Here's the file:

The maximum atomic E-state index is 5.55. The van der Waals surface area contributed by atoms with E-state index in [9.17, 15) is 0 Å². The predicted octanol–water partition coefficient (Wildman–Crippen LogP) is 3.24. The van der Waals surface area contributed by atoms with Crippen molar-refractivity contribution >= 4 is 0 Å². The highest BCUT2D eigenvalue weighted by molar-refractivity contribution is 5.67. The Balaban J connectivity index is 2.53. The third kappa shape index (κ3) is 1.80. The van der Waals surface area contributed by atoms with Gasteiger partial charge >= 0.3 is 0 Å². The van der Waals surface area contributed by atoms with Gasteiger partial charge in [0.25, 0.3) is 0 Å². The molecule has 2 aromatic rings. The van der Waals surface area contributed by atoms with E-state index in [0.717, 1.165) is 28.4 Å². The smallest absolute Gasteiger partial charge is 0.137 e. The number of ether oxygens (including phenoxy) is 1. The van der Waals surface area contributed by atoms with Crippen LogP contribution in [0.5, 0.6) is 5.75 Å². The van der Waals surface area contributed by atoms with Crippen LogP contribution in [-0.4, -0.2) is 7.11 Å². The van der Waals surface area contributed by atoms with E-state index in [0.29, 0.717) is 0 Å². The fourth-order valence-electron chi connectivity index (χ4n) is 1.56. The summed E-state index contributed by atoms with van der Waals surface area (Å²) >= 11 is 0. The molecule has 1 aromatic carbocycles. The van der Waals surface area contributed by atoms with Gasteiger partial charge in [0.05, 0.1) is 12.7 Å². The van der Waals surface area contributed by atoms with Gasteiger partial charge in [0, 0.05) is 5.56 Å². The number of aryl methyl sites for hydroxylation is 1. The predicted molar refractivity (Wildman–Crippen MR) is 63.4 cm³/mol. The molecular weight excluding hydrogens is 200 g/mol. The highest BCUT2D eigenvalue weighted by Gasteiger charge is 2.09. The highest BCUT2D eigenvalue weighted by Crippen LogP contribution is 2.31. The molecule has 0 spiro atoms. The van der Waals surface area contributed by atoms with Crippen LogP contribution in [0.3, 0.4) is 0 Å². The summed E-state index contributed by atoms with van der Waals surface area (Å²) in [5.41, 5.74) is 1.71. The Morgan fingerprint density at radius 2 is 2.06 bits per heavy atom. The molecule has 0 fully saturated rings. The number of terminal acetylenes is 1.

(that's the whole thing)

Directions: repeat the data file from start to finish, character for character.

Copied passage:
The maximum atomic E-state index is 5.55. The van der Waals surface area contributed by atoms with E-state index in [9.17, 15) is 0 Å². The predicted octanol–water partition coefficient (Wildman–Crippen LogP) is 3.24. The van der Waals surface area contributed by atoms with Crippen molar-refractivity contribution >= 4 is 0 Å². The highest BCUT2D eigenvalue weighted by molar-refractivity contribution is 5.67. The Balaban J connectivity index is 2.53. The third kappa shape index (κ3) is 1.80. The van der Waals surface area contributed by atoms with Gasteiger partial charge >= 0.3 is 0 Å². The van der Waals surface area contributed by atoms with Gasteiger partial charge in [0.25, 0.3) is 0 Å². The molecule has 2 aromatic rings. The van der Waals surface area contributed by atoms with E-state index in [0.717, 1.165) is 28.4 Å². The smallest absolute Gasteiger partial charge is 0.137 e. The number of ether oxygens (including phenoxy) is 1. The van der Waals surface area contributed by atoms with Crippen LogP contribution in [0.5, 0.6) is 5.75 Å². The van der Waals surface area contributed by atoms with Crippen LogP contribution in [-0.4, -0.2) is 7.11 Å². The van der Waals surface area contributed by atoms with E-state index in [0.29, 0.717) is 0 Å². The fourth-order valence-electron chi connectivity index (χ4n) is 1.56. The summed E-state index contributed by atoms with van der Waals surface area (Å²) >= 11 is 0. The molecule has 1 aromatic carbocycles. The van der Waals surface area contributed by atoms with Gasteiger partial charge in [0.05, 0.1) is 12.7 Å². The van der Waals surface area contributed by atoms with Gasteiger partial charge in [0, 0.05) is 5.56 Å². The number of aryl methyl sites for hydroxylation is 1. The predicted molar refractivity (Wildman–Crippen MR) is 63.4 cm³/mol. The molecular weight excluding hydrogens is 200 g/mol. The highest BCUT2D eigenvalue weighted by Gasteiger charge is 2.09. The highest BCUT2D eigenvalue weighted by Crippen LogP contribution is 2.31. The molecule has 0 spiro atoms. The van der Waals surface area contributed by atoms with Crippen LogP contribution in [0.3, 0.4) is 0 Å². The summed E-state index contributed by atoms with van der Waals surface area (Å²) in [5.41, 5.74) is 1.71. The Morgan fingerprint density at radius 2 is 2.06 bits per heavy atom. The molecule has 0 fully saturated rings. The number of terminal acetylenes is 1.